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Abstract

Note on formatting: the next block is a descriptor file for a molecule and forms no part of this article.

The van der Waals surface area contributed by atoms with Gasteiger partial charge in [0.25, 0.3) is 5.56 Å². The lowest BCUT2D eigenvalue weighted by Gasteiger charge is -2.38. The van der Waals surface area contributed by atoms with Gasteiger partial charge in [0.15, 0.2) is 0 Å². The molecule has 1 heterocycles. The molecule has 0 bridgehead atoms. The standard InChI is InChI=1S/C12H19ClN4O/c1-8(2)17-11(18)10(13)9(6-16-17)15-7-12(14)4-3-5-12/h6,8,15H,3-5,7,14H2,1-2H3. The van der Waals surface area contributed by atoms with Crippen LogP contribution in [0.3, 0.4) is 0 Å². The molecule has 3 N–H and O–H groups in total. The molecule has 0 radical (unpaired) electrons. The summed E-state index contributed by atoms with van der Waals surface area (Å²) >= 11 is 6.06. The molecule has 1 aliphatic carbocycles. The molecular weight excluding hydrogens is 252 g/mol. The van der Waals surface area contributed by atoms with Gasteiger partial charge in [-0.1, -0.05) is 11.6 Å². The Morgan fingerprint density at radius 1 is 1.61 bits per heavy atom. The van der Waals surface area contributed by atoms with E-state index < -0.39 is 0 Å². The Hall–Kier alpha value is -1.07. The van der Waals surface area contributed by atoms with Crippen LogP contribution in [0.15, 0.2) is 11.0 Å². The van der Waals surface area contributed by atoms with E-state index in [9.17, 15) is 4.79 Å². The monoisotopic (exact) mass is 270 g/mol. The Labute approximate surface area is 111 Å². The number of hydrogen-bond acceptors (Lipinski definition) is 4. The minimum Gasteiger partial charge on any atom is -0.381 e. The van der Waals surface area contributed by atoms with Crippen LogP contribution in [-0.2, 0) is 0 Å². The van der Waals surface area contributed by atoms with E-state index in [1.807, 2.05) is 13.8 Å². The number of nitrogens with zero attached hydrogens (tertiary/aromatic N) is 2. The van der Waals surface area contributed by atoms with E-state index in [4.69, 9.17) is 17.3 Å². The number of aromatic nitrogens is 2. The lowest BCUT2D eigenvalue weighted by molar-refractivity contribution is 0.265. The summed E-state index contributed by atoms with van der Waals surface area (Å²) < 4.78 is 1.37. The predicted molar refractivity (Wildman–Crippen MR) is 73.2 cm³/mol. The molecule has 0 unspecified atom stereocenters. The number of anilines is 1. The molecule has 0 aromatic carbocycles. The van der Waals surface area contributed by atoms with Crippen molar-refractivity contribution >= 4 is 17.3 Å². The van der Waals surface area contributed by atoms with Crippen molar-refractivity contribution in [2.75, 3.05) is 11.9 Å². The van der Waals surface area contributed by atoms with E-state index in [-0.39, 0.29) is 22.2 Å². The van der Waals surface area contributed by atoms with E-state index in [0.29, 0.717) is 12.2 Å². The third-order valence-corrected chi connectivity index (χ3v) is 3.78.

The otic placode takes its origin from surface ectoderm. Prior to the arrival of neural crest cells, surface epithelial cells adjacent to the neural folds are squamous in shape and synthesize primarily interstitial bodies. However, by 26 hours of development, neural crest cells, using the undersurface of the epithelium as a substratum, migrate away from the neural tube. Cells of surface epithelium above the neural crest cells assume a columnar shape, and the amount of intercellular space between adjacent epithelial cells is consequently reduced. Placode cells show extensive interdigitation apically as they pseudostratify and invaginate, while it appears that many of the basal cells contribute components to the underlying extracellular matrix. This extracellular matrix interface between surface epithelium and neural crest cells is distinctly fibrillar and less granular than that found between ordinary head ectoderm and primary mesenchymal cells. Just prior to complete invagination as an otocyst, otic placode cells in a region near the ventrolateral wall of the hindbrain extend cell processes through discontinuities in the basal lamina and leave the otocyst. These are likely to be the cells which contribute to the formation of the acoustico-facialis ganglion. These observations support the hypothesis that the development of the otic placode is the result of a tissue interaction between surface epithelium and neural crest cells.